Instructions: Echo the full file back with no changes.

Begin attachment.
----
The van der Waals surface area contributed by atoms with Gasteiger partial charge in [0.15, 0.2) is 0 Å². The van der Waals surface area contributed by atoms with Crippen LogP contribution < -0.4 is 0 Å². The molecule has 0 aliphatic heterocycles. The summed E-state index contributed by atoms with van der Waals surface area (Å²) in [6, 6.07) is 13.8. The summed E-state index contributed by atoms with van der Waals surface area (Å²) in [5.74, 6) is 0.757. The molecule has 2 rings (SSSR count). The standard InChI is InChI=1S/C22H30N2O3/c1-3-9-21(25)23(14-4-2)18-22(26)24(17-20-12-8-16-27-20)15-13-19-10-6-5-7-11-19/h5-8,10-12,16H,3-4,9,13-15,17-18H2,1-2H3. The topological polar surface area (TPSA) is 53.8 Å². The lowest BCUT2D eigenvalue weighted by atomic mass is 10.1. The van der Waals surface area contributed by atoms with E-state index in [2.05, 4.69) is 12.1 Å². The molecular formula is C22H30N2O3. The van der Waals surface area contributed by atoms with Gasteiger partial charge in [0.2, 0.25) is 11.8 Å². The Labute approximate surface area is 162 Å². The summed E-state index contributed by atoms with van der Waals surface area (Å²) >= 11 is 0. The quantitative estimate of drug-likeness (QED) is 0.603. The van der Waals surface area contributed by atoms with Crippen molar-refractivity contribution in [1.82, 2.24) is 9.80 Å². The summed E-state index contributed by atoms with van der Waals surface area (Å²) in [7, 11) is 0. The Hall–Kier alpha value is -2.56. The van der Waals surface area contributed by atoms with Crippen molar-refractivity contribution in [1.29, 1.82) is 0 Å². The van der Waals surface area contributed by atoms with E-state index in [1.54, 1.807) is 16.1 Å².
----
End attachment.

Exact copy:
The van der Waals surface area contributed by atoms with Gasteiger partial charge in [0.15, 0.2) is 0 Å². The van der Waals surface area contributed by atoms with Crippen LogP contribution < -0.4 is 0 Å². The molecule has 0 aliphatic heterocycles. The summed E-state index contributed by atoms with van der Waals surface area (Å²) in [6, 6.07) is 13.8. The summed E-state index contributed by atoms with van der Waals surface area (Å²) in [5.74, 6) is 0.757. The molecule has 2 rings (SSSR count). The standard InChI is InChI=1S/C22H30N2O3/c1-3-9-21(25)23(14-4-2)18-22(26)24(17-20-12-8-16-27-20)15-13-19-10-6-5-7-11-19/h5-8,10-12,16H,3-4,9,13-15,17-18H2,1-2H3. The topological polar surface area (TPSA) is 53.8 Å². The lowest BCUT2D eigenvalue weighted by atomic mass is 10.1. The van der Waals surface area contributed by atoms with E-state index in [2.05, 4.69) is 12.1 Å². The molecular formula is C22H30N2O3. The van der Waals surface area contributed by atoms with Gasteiger partial charge in [0.2, 0.25) is 11.8 Å². The Labute approximate surface area is 162 Å². The summed E-state index contributed by atoms with van der Waals surface area (Å²) >= 11 is 0. The quantitative estimate of drug-likeness (QED) is 0.603. The van der Waals surface area contributed by atoms with Crippen molar-refractivity contribution in [1.82, 2.24) is 9.80 Å². The summed E-state index contributed by atoms with van der Waals surface area (Å²) in [7, 11) is 0. The Hall–Kier alpha value is -2.56. The van der Waals surface area contributed by atoms with Crippen molar-refractivity contribution in [1.29, 1.82) is 0 Å². The van der Waals surface area contributed by atoms with E-state index in [1.54, 1.807) is 16.1 Å².